Firstly, we have strong norms and a comprehensive legal framework, but we lack a clear picture of the actual implications to society that the loss of cultural heritage brings. For instance, the concept of “cultural cleansing”, with its idea that cultures may be destroyed by demolishing their material expressions, appears intuitively correct and historical examples come to mind. Yet, no systematic empirical research exists to substantiate such a causal effect. Regardless of what we feel is right or true, we are left with anecdotal evidence.
In the same way, regardless of its clearly destructive impact on heritage, we lack accurate knowledge of the actual effects of looting and illicit trafficking of heritage objects on international security, including the financing of terrorism.
Now, this lack of substantiated knowledge makes it difficult for states and international organizations to set priorities. Because who wants to take the lead and use already scarce resources or taxpayer’s money to develop a new thematic area without firm facts underpinning the aims and ambitions?
Another difficulty we face is that, apart from international law, the academic discussions on cultural heritage and conflict primarily take place within the humanities. The predominance of humanities researchers with weak knowledge of the inner workings, logics and language of defense and security sectors has the effect that recommendations tend to be impractical to stakeholders.
On the other side, I see how defense and security studies holds on to a tradition of viewing culture as something immaterial and purely social. They study religion, nationalism, identity-politics, belief systems and friends and enemy formations as discourse and social constructions. This hinders the development of a defense and security studies research agenda on this material dimension of culture that we call cultural heritage. This is ironic, not least as terrorist attacks from the World Trade Center in 2001 to Sri Lanka and New Zealand in 2019 tend to target places of cultural, historical or religious significance, viz. cultural heritage.
Thirdly, there is a definite confusion among states in determining the relevant authority for implementing the 1954 Hague regime. At the domestic level, the topic continues to fall between the chairs of the ministries of defense, culture, and justice. The 1954 Convention and its protocols are habitually put under the umbrella of “culture conventions” and are often managed by the national ministries or departments of culture, despite forming an integral part of the Laws of Armed Conflict (LOAC), and as such should instead belong to the ministries or departments of defense.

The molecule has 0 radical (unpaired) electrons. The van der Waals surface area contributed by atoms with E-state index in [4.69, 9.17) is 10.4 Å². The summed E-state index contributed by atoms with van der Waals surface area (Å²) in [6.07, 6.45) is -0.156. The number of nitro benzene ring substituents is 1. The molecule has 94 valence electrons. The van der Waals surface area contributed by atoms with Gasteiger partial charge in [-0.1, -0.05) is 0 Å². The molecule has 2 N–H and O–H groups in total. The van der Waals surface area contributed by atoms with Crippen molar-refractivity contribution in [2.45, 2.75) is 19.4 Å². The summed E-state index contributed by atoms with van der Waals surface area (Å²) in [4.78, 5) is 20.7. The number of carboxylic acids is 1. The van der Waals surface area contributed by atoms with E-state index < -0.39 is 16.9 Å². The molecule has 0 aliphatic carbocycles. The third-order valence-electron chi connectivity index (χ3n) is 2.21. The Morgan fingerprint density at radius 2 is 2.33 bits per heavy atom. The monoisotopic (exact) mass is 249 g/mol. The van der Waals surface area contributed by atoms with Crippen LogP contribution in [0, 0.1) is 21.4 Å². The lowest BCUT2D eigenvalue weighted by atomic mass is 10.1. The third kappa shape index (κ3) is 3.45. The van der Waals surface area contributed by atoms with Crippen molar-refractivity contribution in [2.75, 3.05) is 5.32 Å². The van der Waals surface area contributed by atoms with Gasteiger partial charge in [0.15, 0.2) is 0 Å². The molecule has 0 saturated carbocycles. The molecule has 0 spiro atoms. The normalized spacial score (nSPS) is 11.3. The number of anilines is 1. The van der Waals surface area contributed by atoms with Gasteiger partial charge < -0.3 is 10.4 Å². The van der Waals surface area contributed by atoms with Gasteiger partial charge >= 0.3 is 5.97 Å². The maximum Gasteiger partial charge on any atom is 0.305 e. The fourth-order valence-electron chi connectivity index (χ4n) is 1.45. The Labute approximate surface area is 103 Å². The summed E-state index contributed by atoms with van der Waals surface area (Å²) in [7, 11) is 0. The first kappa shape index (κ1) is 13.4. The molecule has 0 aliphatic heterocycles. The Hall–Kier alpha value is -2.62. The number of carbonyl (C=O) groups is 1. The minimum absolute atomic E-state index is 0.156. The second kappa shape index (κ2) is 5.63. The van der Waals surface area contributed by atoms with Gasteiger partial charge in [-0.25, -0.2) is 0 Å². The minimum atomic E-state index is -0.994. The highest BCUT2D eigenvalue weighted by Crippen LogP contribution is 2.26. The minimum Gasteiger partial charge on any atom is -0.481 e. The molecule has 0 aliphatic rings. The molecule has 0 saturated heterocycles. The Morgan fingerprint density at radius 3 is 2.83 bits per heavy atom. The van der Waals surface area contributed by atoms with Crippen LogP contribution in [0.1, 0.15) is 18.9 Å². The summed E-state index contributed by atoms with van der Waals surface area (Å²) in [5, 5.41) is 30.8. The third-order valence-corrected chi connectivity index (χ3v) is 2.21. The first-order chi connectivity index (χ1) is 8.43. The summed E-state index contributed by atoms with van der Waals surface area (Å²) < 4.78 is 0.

The misperception is generic also on the international level. At the first conference ever in NATO Headquarters on cultural heritage protection, held in April 2019, one of our key panelists started with saying that “it’s a bit odd to come to NATO to discuss cultural property”. Why does it feel odd to come to NATO to discuss a key instrument of international humanitarian law? Is NATO not exactly the place where these discussions are supposed to take place? Unfortunately, his comment expresses the confusion about the 1954 Hague regime -- the world in a grain of sand.
In conclusion, without better facts to underpin our agenda, without adequate expertise directly applicable to defense and security sectors, and without a clarification of responsibility across relevant authorities, I fear that the Second Protocol, alongside the 1954 Hague Convention will continue to live a troubled life, not really military, not really culture.
That said, the glass is definitely half-full. The growing political commitment and many initiatives we see today indicate a fertile ground for pushing forward the international work supporting the Second Protocol and the 1954 Hague Convention. At CHAC, we look forward to continuing our support for this movement.